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I have implemented a basic Isometric tile engine that can be explored by dragging the map with the mouse. Please see the fiddle below and drag away:

http://jsfiddle.net/kHydg/14/

The code broken down is (CoffeeScript):

The draw function

draw = ->
  requestAnimFrame draw
  canvas.width = canvas.width

  for row in [0..width]
    for col in [0..height]
      xpos = (row - col) * tileHeight + width
      xpos += (canvas.width / 2) - (tileWidth / 2) + scrollPosition.x
      ypos = (row + col) * (tileHeight / 2) + height + scrollPosition.y
      context.drawImage(defaultTile, Math.round(xpos), Math.round(ypos), tileWidth, tileHeight)

Mouse drag-scrolling control

scrollPosition =
  x: 0
  y: 0

dragHelper = 
  active: false
  x: 0
  y: 0


window.addEventListener 'mousedown', (e) =>
  handleMouseDown(e)
, false

window.addEventListener 'mousemove', (e) =>
  handleDrag(e)
, false

window.addEventListener 'mouseup', (e) =>
  handleMouseUp(e)
, false

handleDrag = (e) =>
  e.preventDefault()
  if dragHelper.active
    x = e.clientX
    y = e.clientY
    scrollPosition.x -= Math.round((dragHelper.x - x) / 28)
    scrollPosition.y -= Math.round((dragHelper.y - y) / 28)

handleMouseUp = (e) =>
  e.preventDefault()
  dragHelper.active = false

handleMouseDown = (e) =>
  e.preventDefault()
  x = e.clientX
  y = e.clientY
  dragHelper.active = true
  dragHelper.x = x
  dragHelper.y = y

The Problem

As you can see from the fiddle the dragging action is ok but not perfect. How would I change the code to make the dragging action more smooth? What I would like is the point of the map you click on to stay under the mouse point whilst you drag; the same as they have done here: http://craftyjs.com/demos/isometric/

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1 Answer 1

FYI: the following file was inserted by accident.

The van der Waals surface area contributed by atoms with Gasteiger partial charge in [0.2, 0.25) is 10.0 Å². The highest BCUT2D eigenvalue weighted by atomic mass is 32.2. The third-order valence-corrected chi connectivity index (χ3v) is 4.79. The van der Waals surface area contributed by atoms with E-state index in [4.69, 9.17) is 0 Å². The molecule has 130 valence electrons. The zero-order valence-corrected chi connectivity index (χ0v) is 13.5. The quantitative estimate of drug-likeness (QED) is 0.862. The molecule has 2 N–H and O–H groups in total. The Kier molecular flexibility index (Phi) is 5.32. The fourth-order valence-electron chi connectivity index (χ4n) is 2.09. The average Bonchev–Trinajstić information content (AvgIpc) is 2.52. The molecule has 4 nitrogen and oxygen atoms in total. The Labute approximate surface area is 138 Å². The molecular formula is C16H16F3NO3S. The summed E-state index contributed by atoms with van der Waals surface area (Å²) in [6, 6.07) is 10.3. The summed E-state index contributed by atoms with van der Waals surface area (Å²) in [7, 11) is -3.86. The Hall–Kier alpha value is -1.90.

Lots of libraries help with things like this. I would recommend using the data manipulation abilities of d3 to help, for several reasons.

First, in d3, there is a drag behavior where the origin of the object is stored and a mouse position relative to the origin is computed when the drag starts. Then, you can use the absolute position of the mouse to determine where the object should be and avoid the incremental errors that occur when you use relative changes - which get far worse when you start rounding them, as above.

dragMap = (d) ->  
  d.x = d3.event.x # d3.event.x, y are computed relative to the origin for you!
  d.y = d3.event.y 

dragBehavior = d3.behavior.drag()
  .origin(Object) # equivalent to (d) -> d 
  .on("drag", dragMap)

d3.select(canvas)
  .datum(x: 0, y: 0)  # Load your canvas with an arbitary origin
  .call(dragBehavior) # And now you can drag it!

Second, by using d3's linear or other numerical scales you can avoid doing typical drawing math yourself which is error-prone especially when you have to do it all over the place. Before you were scaling the drag by 28. In my current approach it's unnecessary, but if you change your drawing algorithm to use tiles instead of pixels, you can change this scale which will automatically convert mouse pixels into tile sizes.

pixelToTile = d3.scale.linear()
  .domain([0, 1])
  .range([0, 1])  

Here's your fiddle re-done with d3 help. No dragHelper and all that extraneous code necessary. All the Math.round calls are also unnecessary except the one for canvas draw, which prevents antialiasing.

http://jsfiddle.net/kHydg/23/

Isn't that much shorter and sweeter?

P.S. Isometric real-time browser games are an awesome idea. I will definitely try making one when I have time.

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